If doom metal is your thing, then the chances are you have probably already heard of both the contributing acts on this EP. Hailing from Belfast in Northern Ireland, Slomatics are old hands on the doom scene, having been around since 2004, with five full-lengths and quite a few split albums behind them. Mammoth Weed Wizard Bastard (surely one of the best names in doom metal) are a relative newcomer, having formed in 2014 and having only produced two albums and one EP so far. From deepest, darkest Wrexham in North Wales, Mammoth Weed Wizard Bastard have already garnered quite a bit of respect and approval from inveterate doom metal listeners in their few years of existence, having attracted significant attention with 2016's excellent "Y Proffwyd Dwyll”.
These two fine acts have come together on this split EP, “Totems”, to produce a double dosage of Celtic-tinged doom, with two tracks from MWWB and three from Slomatics.
MWWB get things started with the slow building, hypnotic and pounding “The Master and His Emissary”. Singer Jessica Ball's excellent vocals provide a rich topping to the layer cake of thrumming guitars and crashing drums. Second track, “Eadguru” gives us a track in a similar vein to the first, giving us classic, crushing doom rhythms, thus rounding off MWWB's excellent duo of tracks on this EP.
MWWB hand the baton over to Slomatics for the third track, “Ancient Architects”. Esoteric and atmospheric, “Ancient Architects” gives us an otherworldly slice of prime doom. “Silver Ships Into The Future” gives us something of an interlude between Slomatics' two main efforts on this EP, providing some light instrumental melodies, giving us room to think and to breathe before “Master's Decent” comes along and knocks us for six with its deeply down-tuned guitars and treacle-thick soundscape. Heavier than dark matter and deeper than an oil-baron's pockets, Master's Descent is what doom metal is all about, and a solid track to close off the EP.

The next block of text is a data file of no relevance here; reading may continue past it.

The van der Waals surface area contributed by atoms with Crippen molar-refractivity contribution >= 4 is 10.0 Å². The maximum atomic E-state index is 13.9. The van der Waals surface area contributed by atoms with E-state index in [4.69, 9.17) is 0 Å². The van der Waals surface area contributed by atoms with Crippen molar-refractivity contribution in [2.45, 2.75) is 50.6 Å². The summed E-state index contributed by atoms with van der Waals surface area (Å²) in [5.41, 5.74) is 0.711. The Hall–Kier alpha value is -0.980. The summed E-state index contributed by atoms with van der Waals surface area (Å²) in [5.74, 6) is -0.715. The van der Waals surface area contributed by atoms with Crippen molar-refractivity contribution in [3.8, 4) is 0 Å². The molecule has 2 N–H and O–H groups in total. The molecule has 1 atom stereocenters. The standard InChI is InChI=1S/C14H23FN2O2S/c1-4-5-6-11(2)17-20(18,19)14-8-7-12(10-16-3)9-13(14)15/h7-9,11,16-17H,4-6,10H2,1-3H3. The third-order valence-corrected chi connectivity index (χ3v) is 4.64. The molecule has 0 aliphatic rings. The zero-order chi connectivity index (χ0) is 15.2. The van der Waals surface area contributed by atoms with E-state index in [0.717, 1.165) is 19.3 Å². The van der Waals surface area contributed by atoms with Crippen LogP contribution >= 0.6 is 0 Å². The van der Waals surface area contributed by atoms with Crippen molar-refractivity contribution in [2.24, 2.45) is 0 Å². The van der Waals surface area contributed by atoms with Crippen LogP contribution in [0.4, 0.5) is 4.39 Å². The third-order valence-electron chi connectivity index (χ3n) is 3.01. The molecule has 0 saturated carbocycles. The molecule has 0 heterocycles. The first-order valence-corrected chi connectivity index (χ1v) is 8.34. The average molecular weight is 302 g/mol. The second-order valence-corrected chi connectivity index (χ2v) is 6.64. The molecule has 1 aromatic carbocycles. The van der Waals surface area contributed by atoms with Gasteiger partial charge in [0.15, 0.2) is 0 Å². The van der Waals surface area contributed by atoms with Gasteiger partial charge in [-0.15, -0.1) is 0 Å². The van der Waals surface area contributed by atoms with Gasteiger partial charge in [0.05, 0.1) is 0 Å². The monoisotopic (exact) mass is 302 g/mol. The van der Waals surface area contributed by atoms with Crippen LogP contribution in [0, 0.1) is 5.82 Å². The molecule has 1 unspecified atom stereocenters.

At forty-three minutes long, this EP would be more than long enough to count as a full-length album in most other genres, but in the glacially slow and drawn-out world of doom metal, this is short and sweet, and leaves you wanting a little more. Both bands, particularly MWWB, definitely have plenty more to offer us with their next efforts, that's for sure. A worthy addition to your collection, “Totems” is a small but satisfying helping of modern doom metal.